Anchor Lights for Sale

Sale of Navigation Anchor Lights

Looking for professional anchor lights for yachts? The marketplace offers a catalog with prices for anchor lights for boats from the world's best manufacturers of marine navigation alarms – Aqua Signal, Plastimo, as well as from the well-known distributor of marine equipment and accessories, FNI, recognized by sailors.

If you find it difficult to choose marine anchor lights for your yacht, contact experienced sailors – topRik experts. They will answer all your questions right away through the quick connection of the website or by phone. All consultations are free. You can also send questions to our email address [email protected].

Any vessel participating in sea or river navigation must be equipped with a certain set of navigation lights. Their choice is determined by maritime legislation at various levels of jurisdiction. This means that ignoring them is out of question. A novice sailor’s question may be: what navigation lights are required, how to choose and use them.

Navigation lights are special lighting devices used on ships, boats and yachts to ensure safe nighttime and limited visibility. These lights include position lights, side lights, masthead lights and other elements that help determine the vessel's position and movement on the water. Navigation lights are mandatory to comply with maritime regulations and safety standards, and they play an important role in preventing accidents and ensuring navigational safety at sea.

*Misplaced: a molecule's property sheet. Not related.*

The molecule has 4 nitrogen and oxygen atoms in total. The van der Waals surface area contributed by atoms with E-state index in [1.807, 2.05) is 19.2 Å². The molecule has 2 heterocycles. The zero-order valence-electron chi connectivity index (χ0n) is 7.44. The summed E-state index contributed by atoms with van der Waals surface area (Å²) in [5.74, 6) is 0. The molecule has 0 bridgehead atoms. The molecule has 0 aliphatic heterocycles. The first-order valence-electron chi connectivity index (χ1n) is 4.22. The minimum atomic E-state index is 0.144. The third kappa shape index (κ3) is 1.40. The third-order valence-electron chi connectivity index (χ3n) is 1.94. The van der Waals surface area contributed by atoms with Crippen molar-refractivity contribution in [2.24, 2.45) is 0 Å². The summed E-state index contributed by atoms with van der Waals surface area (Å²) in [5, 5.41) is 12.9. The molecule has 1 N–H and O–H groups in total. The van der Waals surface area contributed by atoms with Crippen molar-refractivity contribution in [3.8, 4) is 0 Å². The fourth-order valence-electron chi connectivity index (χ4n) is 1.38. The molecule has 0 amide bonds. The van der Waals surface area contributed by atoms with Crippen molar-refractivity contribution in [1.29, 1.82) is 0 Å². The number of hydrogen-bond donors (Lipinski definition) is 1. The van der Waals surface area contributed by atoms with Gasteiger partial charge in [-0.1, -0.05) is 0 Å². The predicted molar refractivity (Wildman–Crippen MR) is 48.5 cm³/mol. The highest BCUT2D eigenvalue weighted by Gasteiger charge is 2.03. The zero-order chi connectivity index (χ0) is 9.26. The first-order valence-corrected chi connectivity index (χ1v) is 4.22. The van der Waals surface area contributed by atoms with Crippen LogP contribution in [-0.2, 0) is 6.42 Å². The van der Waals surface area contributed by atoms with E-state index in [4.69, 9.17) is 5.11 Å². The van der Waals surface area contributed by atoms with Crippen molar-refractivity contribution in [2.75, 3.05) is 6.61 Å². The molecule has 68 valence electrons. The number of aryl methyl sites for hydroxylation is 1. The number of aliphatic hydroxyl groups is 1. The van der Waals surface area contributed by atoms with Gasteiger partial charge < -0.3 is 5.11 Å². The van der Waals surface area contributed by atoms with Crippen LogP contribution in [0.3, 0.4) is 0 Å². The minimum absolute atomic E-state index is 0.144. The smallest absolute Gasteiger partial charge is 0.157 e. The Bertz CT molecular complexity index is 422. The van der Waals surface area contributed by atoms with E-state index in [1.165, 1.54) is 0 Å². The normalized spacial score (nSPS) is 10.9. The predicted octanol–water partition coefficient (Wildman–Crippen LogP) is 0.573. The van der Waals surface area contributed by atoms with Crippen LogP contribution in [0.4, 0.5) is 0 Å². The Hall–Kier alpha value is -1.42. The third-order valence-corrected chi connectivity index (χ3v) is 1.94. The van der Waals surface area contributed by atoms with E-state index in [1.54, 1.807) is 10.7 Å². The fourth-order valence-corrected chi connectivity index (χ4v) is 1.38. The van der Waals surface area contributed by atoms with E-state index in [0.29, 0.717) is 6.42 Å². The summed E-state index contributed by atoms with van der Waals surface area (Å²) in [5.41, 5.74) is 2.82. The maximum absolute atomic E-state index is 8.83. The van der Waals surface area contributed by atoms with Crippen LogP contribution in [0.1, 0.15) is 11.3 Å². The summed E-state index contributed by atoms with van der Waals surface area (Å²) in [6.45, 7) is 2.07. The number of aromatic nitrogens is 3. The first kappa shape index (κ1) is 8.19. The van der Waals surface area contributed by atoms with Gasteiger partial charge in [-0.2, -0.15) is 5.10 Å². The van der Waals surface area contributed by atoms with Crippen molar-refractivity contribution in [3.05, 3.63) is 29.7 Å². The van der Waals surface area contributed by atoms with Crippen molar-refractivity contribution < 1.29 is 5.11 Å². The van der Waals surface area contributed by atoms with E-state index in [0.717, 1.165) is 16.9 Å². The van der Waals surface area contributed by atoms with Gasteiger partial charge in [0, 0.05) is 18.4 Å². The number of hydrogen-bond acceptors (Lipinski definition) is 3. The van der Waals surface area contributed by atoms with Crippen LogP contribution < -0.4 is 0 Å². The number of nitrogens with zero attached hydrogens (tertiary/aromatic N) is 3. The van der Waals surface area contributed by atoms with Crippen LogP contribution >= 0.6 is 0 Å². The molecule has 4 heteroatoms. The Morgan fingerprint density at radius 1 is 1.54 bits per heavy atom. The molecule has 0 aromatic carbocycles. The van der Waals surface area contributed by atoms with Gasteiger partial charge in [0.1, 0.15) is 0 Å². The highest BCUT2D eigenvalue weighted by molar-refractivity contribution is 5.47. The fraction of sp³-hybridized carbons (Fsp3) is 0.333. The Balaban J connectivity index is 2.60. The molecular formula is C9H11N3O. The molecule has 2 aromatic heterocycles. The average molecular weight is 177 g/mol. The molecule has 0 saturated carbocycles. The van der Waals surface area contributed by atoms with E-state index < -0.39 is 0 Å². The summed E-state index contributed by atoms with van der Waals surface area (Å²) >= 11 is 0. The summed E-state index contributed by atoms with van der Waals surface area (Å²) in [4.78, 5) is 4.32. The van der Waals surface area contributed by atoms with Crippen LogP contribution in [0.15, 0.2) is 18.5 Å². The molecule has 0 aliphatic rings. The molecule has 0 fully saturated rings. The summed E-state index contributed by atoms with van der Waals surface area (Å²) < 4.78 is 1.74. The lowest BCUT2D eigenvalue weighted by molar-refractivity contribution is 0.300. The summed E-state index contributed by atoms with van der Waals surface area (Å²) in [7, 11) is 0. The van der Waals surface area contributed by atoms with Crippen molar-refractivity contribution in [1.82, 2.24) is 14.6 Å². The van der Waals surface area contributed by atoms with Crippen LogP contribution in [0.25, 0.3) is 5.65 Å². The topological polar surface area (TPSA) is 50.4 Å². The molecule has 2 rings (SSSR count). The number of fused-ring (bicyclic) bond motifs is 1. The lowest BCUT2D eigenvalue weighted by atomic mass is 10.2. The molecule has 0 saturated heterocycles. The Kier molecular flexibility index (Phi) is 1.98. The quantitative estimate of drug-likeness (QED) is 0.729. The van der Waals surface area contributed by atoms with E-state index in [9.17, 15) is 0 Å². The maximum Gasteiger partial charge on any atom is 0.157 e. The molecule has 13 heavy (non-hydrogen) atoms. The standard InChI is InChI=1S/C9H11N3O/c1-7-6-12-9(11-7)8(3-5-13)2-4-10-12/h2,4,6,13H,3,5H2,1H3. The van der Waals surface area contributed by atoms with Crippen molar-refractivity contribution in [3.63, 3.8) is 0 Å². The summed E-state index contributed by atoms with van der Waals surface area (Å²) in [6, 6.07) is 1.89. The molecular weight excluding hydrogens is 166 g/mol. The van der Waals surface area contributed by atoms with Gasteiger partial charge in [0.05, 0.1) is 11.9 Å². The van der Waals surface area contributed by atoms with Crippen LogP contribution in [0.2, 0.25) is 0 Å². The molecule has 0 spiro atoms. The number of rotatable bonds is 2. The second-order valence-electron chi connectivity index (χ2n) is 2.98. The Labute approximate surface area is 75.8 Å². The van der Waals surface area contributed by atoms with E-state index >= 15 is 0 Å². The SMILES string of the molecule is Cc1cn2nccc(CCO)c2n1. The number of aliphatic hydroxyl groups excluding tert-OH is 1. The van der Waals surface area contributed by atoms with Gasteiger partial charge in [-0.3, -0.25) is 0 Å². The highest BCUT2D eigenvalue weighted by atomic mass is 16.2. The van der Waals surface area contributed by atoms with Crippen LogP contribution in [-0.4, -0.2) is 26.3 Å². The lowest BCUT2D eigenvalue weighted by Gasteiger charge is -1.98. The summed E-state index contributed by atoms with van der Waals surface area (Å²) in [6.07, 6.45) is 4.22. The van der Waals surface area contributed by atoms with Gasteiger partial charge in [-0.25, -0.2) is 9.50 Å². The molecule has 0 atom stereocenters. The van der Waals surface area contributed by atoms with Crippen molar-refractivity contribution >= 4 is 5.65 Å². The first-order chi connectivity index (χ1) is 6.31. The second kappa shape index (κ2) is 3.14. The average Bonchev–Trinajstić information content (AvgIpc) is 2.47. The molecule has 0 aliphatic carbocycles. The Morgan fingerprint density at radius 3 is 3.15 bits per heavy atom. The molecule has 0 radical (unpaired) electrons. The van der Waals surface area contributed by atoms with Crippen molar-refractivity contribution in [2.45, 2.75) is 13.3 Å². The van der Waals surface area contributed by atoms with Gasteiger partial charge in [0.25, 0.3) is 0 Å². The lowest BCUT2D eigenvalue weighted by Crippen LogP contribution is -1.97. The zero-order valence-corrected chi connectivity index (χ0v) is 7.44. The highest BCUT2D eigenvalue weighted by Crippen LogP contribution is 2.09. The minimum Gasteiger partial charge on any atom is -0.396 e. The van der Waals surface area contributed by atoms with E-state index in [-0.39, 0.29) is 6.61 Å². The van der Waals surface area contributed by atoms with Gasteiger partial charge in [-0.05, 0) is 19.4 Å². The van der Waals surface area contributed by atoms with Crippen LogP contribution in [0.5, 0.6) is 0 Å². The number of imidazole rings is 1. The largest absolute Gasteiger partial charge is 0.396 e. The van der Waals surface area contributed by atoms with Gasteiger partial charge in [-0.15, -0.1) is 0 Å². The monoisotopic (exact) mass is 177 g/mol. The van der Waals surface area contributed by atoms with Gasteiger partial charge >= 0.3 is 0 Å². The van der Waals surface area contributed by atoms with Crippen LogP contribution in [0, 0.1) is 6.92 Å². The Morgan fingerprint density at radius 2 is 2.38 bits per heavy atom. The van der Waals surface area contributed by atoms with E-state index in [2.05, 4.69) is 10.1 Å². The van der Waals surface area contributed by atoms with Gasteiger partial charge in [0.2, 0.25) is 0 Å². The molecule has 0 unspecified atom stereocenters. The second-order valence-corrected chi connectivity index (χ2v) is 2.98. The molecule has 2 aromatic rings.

Navigation lights should not be confused with position lights. Both of them in water transport have different purposes and functions. Marker lights are used to indicate the size and outline of a vessel, providing safety when other vessels approach or approach the shore. They serve to prevent collisions and emphasize the dimensions of the vessel.

Navigation lights are designed to ensure visibility of a vessel at night and help other vessels determine its location and direction of movement.

Anchor lights are navigation lights and are designed to determine the location of the vessel while moored both on the open sea, in an undeveloped lagoon, and in a port or marina. That is, regardless of the presence of any extraneous artificial lighting in the equipped marina, the anchor lights on the vessel in the dark or in case of poor visibility in the parking area must be turned on.

The main characteristics of navigation lights include color, location on the vessel and brightness, which are strictly regulated by marine navigation regulations to ensure safety on the water. All this fully applies to anchor lights when we talk about their properties and categories.

Types of Anchor Lights

Characteristics of anchor lights are specified in International Rules for Preventing Collision at Sea 1972 (hereinafter referred to as the Rules), which are an annex to the “Convention on the International Regulations for Preventing Collisions at Sea”.

The nature or type of lights displayed on ships at anchor remains unchanged in the new edition of the Rules. Each such vessel must carry two white anchor lights or a ball.

The lights required by the Rules should be displayed in the most conspicuous places, one at the bow of the vessel and the other at the stern, so as to clearly indicate its extremities. This is one of the categories of anchor lights types when classifying them - their location on the yacht.

In this case, the bow anchor light must be located at least 4.5 m above the stern light to make it possible, when observing them, to judge not only the length of the vessel, but also its location (angle) and the approximate direction of the etched anchor chain.

Due to the fact that this type of boat lights must be placed where it will be visible 360 degrees, and they are positioned higher than other navigation lights, many models listed on the topRik marketplace are equipped with a steel pole.